The Nazis took the situation as an opportunity to remove Jews eastward into the areas abandoned during the Soviet retreat. Jews were assembled at train terminals and deported to ghettos and concentration camps established for them in the east. Some Jews were not deported, however, due to the fact their work was considered too important to the German war effort. A result of the tremendous movement of people is many families and communities were scattered and people lost contact with one another. Many of these contacts were not reestablished after the war due to a multitude of reasons the greatest of which were the
splitting of Europe in two after the war and the establishment of the state of Israel. Guerrilla groups were formed to fight the Nazi occupation. A campaign of sabotage and assassination by these groups was countered by repression on the part of the occupiers in the form of the Einsatz groups. The Einsatzgruppe fought the partisans in ways which included reprisal shooting of civilians. Jews were believed to make up the majority of partisans.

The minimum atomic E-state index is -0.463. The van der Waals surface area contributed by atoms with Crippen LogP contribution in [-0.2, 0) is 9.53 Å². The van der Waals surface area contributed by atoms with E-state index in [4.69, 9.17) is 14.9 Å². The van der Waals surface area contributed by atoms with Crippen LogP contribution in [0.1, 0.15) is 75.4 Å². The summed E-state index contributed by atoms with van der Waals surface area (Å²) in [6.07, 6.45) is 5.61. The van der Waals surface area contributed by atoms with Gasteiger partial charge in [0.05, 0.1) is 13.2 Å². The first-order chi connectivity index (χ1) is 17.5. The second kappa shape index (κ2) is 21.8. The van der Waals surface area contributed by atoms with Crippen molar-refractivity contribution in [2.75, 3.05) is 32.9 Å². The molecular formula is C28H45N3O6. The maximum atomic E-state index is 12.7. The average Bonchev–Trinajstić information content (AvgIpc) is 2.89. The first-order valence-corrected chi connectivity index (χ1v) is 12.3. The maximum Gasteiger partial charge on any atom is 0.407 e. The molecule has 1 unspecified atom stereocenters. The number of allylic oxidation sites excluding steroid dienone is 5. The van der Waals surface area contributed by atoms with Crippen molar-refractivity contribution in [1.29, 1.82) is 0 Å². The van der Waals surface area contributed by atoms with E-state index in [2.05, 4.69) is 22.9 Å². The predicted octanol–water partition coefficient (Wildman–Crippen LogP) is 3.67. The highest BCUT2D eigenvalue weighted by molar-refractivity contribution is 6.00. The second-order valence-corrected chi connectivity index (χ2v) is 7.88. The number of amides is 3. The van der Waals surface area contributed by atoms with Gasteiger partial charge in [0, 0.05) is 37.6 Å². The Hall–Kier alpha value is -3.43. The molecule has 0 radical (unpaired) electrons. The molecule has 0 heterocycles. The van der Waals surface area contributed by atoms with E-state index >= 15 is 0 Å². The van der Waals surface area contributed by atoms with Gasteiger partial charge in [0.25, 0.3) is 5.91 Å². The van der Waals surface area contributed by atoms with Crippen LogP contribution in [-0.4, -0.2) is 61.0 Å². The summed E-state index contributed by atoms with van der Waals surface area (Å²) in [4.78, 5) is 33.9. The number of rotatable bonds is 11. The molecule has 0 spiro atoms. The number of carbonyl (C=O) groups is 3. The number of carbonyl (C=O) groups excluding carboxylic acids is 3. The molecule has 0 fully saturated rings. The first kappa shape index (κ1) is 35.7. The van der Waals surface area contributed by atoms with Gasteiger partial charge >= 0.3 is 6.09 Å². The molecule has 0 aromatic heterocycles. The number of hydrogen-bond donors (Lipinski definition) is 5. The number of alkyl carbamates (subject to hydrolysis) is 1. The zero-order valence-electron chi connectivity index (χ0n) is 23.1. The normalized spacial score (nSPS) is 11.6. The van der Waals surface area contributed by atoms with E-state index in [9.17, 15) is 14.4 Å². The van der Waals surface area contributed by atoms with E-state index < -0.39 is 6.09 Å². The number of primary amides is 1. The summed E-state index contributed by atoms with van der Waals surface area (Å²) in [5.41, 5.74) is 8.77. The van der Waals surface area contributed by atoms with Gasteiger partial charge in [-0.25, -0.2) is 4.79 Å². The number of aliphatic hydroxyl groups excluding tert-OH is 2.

They were also the people targeted for reprisals. These reprisals took several forms which included the shooting of hostages or their deportation to ghettos and concentration camps. During the summer of 1942 a major typhus epidemic swept the Nazi concentration camp system. The most severely affected camp was Auschwitz camp in Poland. The epidemic continued for many months. Crematories were built in some of the concentration camps as part of hygienic measures established to fight the epidemics. The fumigant Zyklon B was used to exterminate the typhus-bearing body louse which spread the disease.